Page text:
It also reinforces the ruling regime’s narrative that the rest of the non-western world is accepting Assad, strengthening his claims to legitimacy. Internationally, too, Damascus hopes that alignment with China will encourage other non-western nations, and even some rebellious European ones, to re-engage with Syria.

There may also be some indirect economic benefits. While China may not stump up the cash needed, its nominal presence in Syria signals to others that Damascus is one step closer to stabilising. This might prompt Gulf players to tentatively invest, reigniting pre-war networks to get in before Beijing. 

While huge sums from Beijing are unlikely, joining the BRI might still facilitate a limited increase in Gulf investment and some funds from China. If it comes alongside further normalisation from Middle Eastern states, non-western Chinese allies and even some European states, it is clearly of benefit to Assad.

This may not mean his economy gets the hundreds of billions that it needs to recover, but it helps prop up the beleaguered dictatorship for a bit longer. 

How Boris Johnson sabotaged the notion of ‘Global Britain’

By Christopher Phillips, Middle East Eye, 24 December 2021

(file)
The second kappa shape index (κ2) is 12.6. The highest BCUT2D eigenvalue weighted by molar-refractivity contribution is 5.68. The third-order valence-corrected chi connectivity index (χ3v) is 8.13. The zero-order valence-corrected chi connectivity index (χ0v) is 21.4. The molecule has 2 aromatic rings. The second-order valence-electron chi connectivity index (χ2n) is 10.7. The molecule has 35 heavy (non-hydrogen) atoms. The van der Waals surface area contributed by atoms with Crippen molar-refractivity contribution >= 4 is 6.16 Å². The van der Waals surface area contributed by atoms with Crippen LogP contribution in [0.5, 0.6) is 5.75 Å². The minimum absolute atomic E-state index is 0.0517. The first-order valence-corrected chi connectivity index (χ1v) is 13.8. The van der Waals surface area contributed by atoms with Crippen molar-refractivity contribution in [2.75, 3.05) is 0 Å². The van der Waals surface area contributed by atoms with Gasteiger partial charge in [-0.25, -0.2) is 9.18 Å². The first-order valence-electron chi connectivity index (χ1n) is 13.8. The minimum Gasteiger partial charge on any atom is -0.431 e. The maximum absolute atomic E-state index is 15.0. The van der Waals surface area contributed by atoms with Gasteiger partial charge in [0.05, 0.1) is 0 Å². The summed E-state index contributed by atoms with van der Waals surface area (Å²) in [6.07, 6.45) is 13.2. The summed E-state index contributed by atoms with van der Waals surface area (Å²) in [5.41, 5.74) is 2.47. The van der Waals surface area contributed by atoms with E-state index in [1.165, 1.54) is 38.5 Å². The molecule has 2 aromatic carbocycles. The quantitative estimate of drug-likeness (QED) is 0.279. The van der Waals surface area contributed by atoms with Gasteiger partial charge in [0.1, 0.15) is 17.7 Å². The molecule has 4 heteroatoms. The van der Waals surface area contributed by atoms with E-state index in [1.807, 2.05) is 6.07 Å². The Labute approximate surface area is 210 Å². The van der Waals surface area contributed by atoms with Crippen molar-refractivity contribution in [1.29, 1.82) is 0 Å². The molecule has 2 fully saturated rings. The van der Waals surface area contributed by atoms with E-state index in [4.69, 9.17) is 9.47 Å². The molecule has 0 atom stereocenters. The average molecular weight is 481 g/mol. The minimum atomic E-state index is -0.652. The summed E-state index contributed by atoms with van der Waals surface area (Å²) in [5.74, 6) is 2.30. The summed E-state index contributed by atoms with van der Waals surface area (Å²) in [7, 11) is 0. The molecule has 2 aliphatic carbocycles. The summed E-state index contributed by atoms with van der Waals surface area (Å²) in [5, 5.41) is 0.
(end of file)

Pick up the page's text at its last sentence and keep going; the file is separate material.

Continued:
It is increasingly clear that “Global Britain” is a hollow slogan, and the UK government has few intentions of enhancing London’s place in the world.

An integrated review launched this past March offered a blueprint for how post-Brexit Britain might amplify its global influence, touting its position as a “global leader in diplomacy and development” and a “world leader in climate action”. Yet, whether intentionally or not, many of these lofty plans are being shelved, ignored, or sabotaged. 

The review boasts that the UK, a “soft power superpower”, is the 3rd-ranked soft power in the world, and links this to the wide reach of two institutions: the BBC and the British Council.

Yet, Prime Minister Boris Johnson’s government has repeatedly expressed its desire to cut funding to the former. And this week, it reportedly offered a key education contract to a private contractor, seriously damaging the finances of the latter.